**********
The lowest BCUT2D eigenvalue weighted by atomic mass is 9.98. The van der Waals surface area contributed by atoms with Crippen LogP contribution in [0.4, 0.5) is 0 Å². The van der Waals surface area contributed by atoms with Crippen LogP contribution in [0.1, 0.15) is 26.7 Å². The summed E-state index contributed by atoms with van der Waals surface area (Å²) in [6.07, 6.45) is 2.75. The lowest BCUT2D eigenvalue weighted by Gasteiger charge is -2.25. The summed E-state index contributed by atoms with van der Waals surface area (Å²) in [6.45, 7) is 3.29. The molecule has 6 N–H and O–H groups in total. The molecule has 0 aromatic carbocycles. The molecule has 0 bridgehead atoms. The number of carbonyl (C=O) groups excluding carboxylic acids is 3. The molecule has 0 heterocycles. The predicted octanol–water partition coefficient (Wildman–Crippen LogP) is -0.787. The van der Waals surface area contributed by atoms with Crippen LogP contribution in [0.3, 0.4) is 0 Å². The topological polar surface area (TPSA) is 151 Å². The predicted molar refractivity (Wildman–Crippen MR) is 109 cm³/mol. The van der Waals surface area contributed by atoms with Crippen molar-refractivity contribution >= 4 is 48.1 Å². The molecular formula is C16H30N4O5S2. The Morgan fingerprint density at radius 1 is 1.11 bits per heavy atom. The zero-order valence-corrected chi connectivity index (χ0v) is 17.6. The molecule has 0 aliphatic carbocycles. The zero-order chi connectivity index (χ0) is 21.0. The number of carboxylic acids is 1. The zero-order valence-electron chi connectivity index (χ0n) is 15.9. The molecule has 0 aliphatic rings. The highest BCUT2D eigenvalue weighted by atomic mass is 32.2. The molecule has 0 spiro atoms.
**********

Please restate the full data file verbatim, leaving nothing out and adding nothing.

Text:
The lowest BCUT2D eigenvalue weighted by atomic mass is 9.98. The van der Waals surface area contributed by atoms with Crippen LogP contribution in [0.4, 0.5) is 0 Å². The van der Waals surface area contributed by atoms with Crippen LogP contribution in [0.1, 0.15) is 26.7 Å². The summed E-state index contributed by atoms with van der Waals surface area (Å²) in [6.07, 6.45) is 2.75. The lowest BCUT2D eigenvalue weighted by Gasteiger charge is -2.25. The summed E-state index contributed by atoms with van der Waals surface area (Å²) in [6.45, 7) is 3.29. The molecule has 6 N–H and O–H groups in total. The molecule has 0 aromatic carbocycles. The molecule has 0 bridgehead atoms. The number of carbonyl (C=O) groups excluding carboxylic acids is 3. The molecule has 0 heterocycles. The predicted octanol–water partition coefficient (Wildman–Crippen LogP) is -0.787. The van der Waals surface area contributed by atoms with Crippen LogP contribution in [0.3, 0.4) is 0 Å². The topological polar surface area (TPSA) is 151 Å². The predicted molar refractivity (Wildman–Crippen MR) is 109 cm³/mol. The van der Waals surface area contributed by atoms with Crippen molar-refractivity contribution >= 4 is 48.1 Å². The molecular formula is C16H30N4O5S2. The Morgan fingerprint density at radius 1 is 1.11 bits per heavy atom. The zero-order valence-corrected chi connectivity index (χ0v) is 17.6. The molecule has 0 aliphatic carbocycles. The zero-order chi connectivity index (χ0) is 21.0. The number of carboxylic acids is 1. The zero-order valence-electron chi connectivity index (χ0n) is 15.9. The molecule has 0 aliphatic rings. The highest BCUT2D eigenvalue weighted by atomic mass is 32.2. The molecule has 0 spiro atoms.